Title: The Tragic Bandits
Topic: direct action
Date: 1913
Source: Retrieved on March 3rd, 2009 from www.marxists.org
Notes: From La Société Nouvelle, 19th year, No. 2, August 1913. Translated by Mitch Abidor. CopyLeft: Creative Commons (Attribute—ShareAlike) marxists.org 2007

It would seem that it’s late in the day to still talk about it, but the subject nevertheless remains current, since we’re dealing with acts and discussions that have occurred over and again in the past and that, alas, will repeat themselves in the future as well. For as long as the determining causes have not disappeared.

A few individuals stole, and in order to steal, killed; they killed at random, without discernment anyone who stood between them and the money they were after. Killed men unknown to them, workers, victims like themselves and even more than themselves of a bad social organization.

At heart there was nothing in this but the ordinary: they were the bitter fruit that ripen on the tree of privilege in the normal course of events. When all of social life is stained with fraud and violence, and when he who is born poor is condemned to all kinds of sufferings and humiliations; when money is something indispensable for the satisfaction of our needs and respect for our personality, and when for so many people it is impossible to obtain through honest and dignified labor, there is no reason to be surprised if from time to time a few unfortunates burst forth who, tired of the yoke and taking inspiration from bourgeois morality, but not able to appropriate the labor of others under the protection of the gendarmes, illegally steal under the nose of the latter. Since in order to steal they can’t organize military expeditions or sell poison in the guise of food, they murder directly with revolvers or daggers.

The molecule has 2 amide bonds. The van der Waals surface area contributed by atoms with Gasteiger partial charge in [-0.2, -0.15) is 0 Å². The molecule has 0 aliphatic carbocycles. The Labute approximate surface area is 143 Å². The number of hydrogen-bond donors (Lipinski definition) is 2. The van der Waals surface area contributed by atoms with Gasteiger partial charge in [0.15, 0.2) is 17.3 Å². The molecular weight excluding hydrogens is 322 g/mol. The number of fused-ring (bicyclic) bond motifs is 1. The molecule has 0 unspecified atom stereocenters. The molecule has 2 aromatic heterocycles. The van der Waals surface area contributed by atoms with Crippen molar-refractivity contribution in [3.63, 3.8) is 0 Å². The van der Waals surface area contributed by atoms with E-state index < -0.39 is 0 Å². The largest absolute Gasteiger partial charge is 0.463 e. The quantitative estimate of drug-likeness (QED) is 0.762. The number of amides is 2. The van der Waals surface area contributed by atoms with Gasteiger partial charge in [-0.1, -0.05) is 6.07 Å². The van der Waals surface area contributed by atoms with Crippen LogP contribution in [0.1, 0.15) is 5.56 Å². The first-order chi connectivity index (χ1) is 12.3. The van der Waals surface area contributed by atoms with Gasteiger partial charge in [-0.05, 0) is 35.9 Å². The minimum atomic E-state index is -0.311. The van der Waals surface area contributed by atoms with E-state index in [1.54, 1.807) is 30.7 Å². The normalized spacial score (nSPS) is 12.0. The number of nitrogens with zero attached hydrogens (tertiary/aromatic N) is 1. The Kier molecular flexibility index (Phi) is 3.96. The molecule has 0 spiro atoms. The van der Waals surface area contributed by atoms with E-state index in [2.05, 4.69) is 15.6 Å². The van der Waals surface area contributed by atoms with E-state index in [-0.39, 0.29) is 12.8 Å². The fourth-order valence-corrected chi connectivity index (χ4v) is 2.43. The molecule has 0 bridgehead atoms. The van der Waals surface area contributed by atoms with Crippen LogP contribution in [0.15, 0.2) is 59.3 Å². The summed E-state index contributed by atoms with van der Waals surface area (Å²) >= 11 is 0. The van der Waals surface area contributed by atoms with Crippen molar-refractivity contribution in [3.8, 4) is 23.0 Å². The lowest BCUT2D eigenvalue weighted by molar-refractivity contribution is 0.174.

But the “bandits” called themselves anarchists and that gave an importance and a symbolic meaning to exploits that were far from having them on their own.

The bourgeoisie takes advantage of the impression produced on the public by such acts in order to denigrate anarchism and to consolidate its own power. The police, who are often the secret instigators of these exploits, use them to magnify their own importance and to satisfy their persecutory and murderous instincts in order to recover the cost of spilled blood in solid coin and promotions. What is more, since anarchism was being spoken of a number of our comrades felt themselves obliged not to deny what called itself anarchist. Many, fascinated by the colorfulness of the adventure, admiring the courage of the protagonists, saw in this nothing but an act of rebellion against the law, forgetting to examine the why and the how.

But it seems to me that in order to determine our conduct, and to counsel that of others, it is important to examine things calmly, to judge them in accordance with our aspirations and to not grant aesthetic impressions more value than they have in reality.

To be sure these men were courageous, and courage (which is perhaps nothing else than good physical health) is without any fear of contradiction a marvelous quality. But it can be used in the service of evil as well as good. We have seen courageous men among martyrs for liberty as well as among the most odious tyrants. It can be found in revolutionaries as it can be found among camorrists, soldiers and policemen. Normally we correctly qualify as heroes those who risk their lives for the good and we treat as violent individuals or, in the most serious cases, as unfeeling and blood-thirsty brutes, those who use their courage to do ill.

I will not deny the colorfulness of these episodes and even, in a certain sense, their aesthetic beauty. But the admiring poets of the “beau geste” should take the trouble to reflect a little.